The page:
Learning from Experience and Self-Assessment

Course Description

This course is intended to launch the learner on a course of lifelong self assessment. The self assessment work we do in these five (5) modules are intended to focus on learning from experience. The basis for this work stems from three life-questions—questions which are not intended to be “answered” but are intended to offer “snapshots” at various times in our lives, perhaps annually, perhaps more frequently. The three questions: 1) Who am I? 2) How do I get along with others? 3) What are the meanings I make of my life?

Course Learning Goals

After completing this course, you will be able to:

Course Resources

Required e-Reserve Readings:

Four Synchronous Sessions:

Course Outcomes

In this course, you will develop the following skills:

Make meaning from experience.
Apply self-assessment to writing a structured learning autobiography.
Compare and contrast deductive learning experiences and inductive learning experiences.
Begin to compile a learning portfolio.

How the Outcomes will be Demonstrated in this Course

Each module will consist of structured learning assignments that connect the learning activity with the outcome. Making meaning from experience is a fundamental course objective that connects learning to life experiences. Tools that support meaning making include but are not limited to the first three synchronous sessions, the Learning Autobiography, and the readings.

Course Structure

This course consists of 5 modules. The estimated time to complete each module is 1 week.

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Assessment of Learning

In assessing work like that described above, your instructor will look for:

Evidence of one of these elements equates with a C; evidence of two with a B: and evidence of three with an A.  In making such assessments your instructor will strive to be clear, flexible, forthright and empathetic.

Distribution of Assessments

Discussions 10 points
Reading Reviews (4) 40 points
Assignments (2) 20 points
Learning Autobiography 30 points
Total 100 points

Grading Policies and Practices

Participation Policies: Learners will complete each module (including discussions) before or on their due dates. That there are five modules, and five weeks, learners are expected to complete on module per week. You will have the opportunity to meet synchronously with a classmate for personal support, to share ideas, and to have the experience of live sessions facilitated through technology.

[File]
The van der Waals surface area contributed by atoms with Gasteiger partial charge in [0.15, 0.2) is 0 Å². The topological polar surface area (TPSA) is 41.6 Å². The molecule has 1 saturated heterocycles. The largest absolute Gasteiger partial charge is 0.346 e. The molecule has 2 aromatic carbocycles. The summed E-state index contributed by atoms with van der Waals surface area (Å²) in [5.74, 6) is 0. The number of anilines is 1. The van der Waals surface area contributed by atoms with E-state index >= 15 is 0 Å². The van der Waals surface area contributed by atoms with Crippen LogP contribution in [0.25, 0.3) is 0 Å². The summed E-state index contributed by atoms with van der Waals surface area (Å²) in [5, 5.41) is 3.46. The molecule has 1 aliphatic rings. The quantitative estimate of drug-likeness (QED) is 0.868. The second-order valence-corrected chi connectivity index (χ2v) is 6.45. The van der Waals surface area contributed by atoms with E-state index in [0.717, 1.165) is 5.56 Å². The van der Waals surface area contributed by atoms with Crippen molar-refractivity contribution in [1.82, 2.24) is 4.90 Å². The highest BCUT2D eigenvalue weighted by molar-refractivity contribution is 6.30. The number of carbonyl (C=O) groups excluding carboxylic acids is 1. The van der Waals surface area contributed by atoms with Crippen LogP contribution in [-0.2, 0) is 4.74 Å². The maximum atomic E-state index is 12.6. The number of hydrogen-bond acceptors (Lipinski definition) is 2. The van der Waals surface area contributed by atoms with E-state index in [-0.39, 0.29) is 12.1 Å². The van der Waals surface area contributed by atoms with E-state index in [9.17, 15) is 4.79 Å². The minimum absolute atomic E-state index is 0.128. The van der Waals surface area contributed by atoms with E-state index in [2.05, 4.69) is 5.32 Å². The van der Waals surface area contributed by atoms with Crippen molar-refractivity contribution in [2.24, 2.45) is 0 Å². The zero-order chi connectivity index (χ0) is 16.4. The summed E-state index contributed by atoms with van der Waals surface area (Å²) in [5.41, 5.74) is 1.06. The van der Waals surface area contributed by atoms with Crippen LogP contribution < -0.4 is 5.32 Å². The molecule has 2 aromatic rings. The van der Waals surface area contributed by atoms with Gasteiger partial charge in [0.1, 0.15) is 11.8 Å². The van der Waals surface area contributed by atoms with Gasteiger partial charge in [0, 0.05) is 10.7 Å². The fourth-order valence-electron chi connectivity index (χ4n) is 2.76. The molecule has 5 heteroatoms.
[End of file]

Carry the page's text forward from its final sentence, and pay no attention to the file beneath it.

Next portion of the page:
Unfinished work or work requiring revision may be given an Incomplete (IN) grade. In order to qualify for the IN, students must have:

If the deadline agreed to in the contract is not met, the grade changes automatically and irrevocably to “F.”

Course Grading Scale

A = 95 to 100

A- = 91 to 94

B+ = 88 to 90

B = 85 to 87

B- = 81 to 84

C+ = 77 to 80

C = 73 to 76

C- = 69 to 72

D+ = 65 to 68

D = 61 to 64

F = 60 or below


Grades lower than a C- do not earn credit at the School for New Learning.

General Assessment Criteria for All Writing Assignments

Written assignments will be assessed for

Your participation in the discussions is an integral part of class participation and will be based also on the frequency and thoughtfulness of your online postings as well as your interactivity with the postings of others. A rubric for assessing the quality of your discussions will be among the course resources.

Your attendance at the synchronous sessions is highly encouraged. I know that you may have scheduling conflicts due to work schedules. These are held in the evenings, but I know this will still present a problem to some. Summaries of the synchronous sessions will be distributed. Whether you’re able to attend the session or not, you are still accountable for the content of the session.

Your written work will be evaluated as follows:

A grade of A designates work of high quality; reflects thorough and comprehensive understanding of the issues at hand; reflects a clearly identifiable thesis and argument (in written work) that demonstrates cogent and creative development and support of an idea.

A grade of B designates work of good quality; reflects clearly organized and comprehensive understanding of issues at hand; presents substantive thesis and argument with evident development and support of ideas in written work.